I’ve written here before that we should remind ourselves that writing fiction—especially genre fiction—should be fun, that we should get in touch with a sense of play—and in recent weeks this has come back to me for a few different reasons.

Over the course of the past year I’ve been focusing more than I have in far too many years on my physical health, which hasn’t been terrible—I’m not dying of anything—but has not been good either. Having just recovered from an out patient surgery I thought I would bounce back from within a few days but that knocked me back for more like a couple weeks, and finally back to feeling as good as I’ve been feeling since dealing with the other stuff last year, it’s time for me to move on to some of the mental health issues, including what I guess I have to describe now as a period of (fiction) writer’s block that’s gone well into the “years” column. How many since I actually wrote a novel (published or not)? About… yeah, ten years.

Though I have gone back to some of my “literary” impulses and published a handful of poems and short stories, the novel work-in-progress has not progressed due to a lack of work. Now, with physical health well in hand, the next step is mental health, and I always feel better—I always have, anyway—when I’m writing, so the same way I got my physical health together since last April, mostly by dramatically changing my diet, I’m now determined to get my mental health together by writing, starting now, and with the goal of seeing as much mental progress in the next year as I’ve seen physical progress in the past year.

You may have noticed me working through some of this in recent posts, like the one about, y’know, starting to write by just, y’know, starting to write. This week, allow me to remind myself, out loud, that I like writing. Creating stories is fun. The genres I write in (the next will blend fantasy and horror) are fun.

I will continue writing poetry and “literary” short stories, because I love those, too, but when I was a kid I didn’t dream of being the next Dostoevsky. I dreamed of being the next Edgar Rice Burroughs. Then got a little older and thought maybe I could be the next Harlan Ellison, who said himself in a 1979 The Comics Journal interview:

The words along the way, Hemingway, and Mark Twain, Conrad, Dickens, Dostoevsky, Cervantes, all the right authors—but, and this is something that I said to  Time Magazine, I said, “You know, I will tell you that my germinal and seminal influences were Conrad and Dickens and Poe and Blackwood”—which they definitely were, I’m not lying about it—“but the truth of the matter is, the things that influenced me the most were comic books, pulp magazines, old-time movies, and old-time radio.” Those were the four boundaries of my world when I was a little boy and I had nothing else.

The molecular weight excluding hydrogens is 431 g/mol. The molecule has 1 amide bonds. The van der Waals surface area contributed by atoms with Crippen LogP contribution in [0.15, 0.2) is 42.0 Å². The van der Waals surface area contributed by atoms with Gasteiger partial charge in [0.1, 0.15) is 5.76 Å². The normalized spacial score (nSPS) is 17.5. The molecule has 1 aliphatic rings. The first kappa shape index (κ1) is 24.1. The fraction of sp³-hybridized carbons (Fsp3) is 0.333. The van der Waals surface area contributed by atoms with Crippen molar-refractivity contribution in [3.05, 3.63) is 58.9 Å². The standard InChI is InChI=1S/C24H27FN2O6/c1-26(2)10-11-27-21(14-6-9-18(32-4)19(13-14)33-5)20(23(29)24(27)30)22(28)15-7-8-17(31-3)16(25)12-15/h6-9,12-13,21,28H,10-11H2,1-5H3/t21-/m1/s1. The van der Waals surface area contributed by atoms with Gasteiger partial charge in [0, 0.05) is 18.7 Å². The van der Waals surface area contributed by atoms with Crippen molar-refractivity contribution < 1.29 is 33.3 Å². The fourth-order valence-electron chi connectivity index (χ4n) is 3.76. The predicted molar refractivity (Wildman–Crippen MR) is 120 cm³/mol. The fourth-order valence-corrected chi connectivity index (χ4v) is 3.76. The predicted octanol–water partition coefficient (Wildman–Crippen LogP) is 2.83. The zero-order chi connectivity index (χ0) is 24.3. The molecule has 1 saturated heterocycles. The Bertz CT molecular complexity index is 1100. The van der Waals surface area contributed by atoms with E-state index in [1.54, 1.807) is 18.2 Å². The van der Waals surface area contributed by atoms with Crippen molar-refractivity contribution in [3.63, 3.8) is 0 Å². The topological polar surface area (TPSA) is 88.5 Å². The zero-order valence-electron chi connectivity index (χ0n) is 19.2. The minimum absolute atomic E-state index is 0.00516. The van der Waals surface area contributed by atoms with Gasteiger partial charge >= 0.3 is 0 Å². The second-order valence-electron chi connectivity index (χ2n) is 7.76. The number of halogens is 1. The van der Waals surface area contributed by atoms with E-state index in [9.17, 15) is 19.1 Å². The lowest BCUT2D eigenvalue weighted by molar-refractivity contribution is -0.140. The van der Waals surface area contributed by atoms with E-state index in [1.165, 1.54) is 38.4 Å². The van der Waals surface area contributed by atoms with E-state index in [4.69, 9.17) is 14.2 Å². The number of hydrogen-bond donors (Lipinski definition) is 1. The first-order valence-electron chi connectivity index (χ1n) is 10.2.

My inner child loves monsters and this fantasy-horror novel will have monsters. My inner disturbed punk rock post-adolescent loves dark antiheroes, so it will have that, too. My current middle aged semi-intellectual loves novels with something to say, so it will have something to say. But can all three of these things coexist in a single novel? Sara Gran told Crime Reads:

This is part of why YA is so popular, I think readers have really been missing adventure novels, by which I mean novels with some propulsiveness to them. You don’t have to lose anything in your story in order to bring these elements in. Just like with literary fiction–you don’t have to lose any of the beautiful language when you also focus on the plot.

Reading that again here, honestly, really excites me. I feel like I have to write this book now. I’m committed to having fun writing a dark, scary fantasy novel because I have fun writing in general and I have fun reading dark, scary fantasy novels. I want this back in my life because, as Elias Canetti said in  The Book Against DeathWith every hour spent alone, with every sentence that you draft, you win back a piece of your life.”

If “I love doing it,” isn’t motivation enough, well, maybe I need to talk to a doctor.

But in the meantime, you’ll find me writing!

—Philip Athans

Follow me on Twitter @PhilAthans

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Or contact me for editing, coaching, ghostwriting, and more at Athans & Associates Creative Consulting.

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And did I mention that I love monsters?

About Philip Athans

Philip Athans is the New York Times best-selling author of Annihilation and a dozen other books including The Guide to Writing Fantasy and Science Fiction, and Writing Monsters. His blog, Fantasy Author’s Handbook, (https://fantasyhandbook.wordpress.com/) is updated every Tuesday, and you can follow him on Twitter @PhilAthans.
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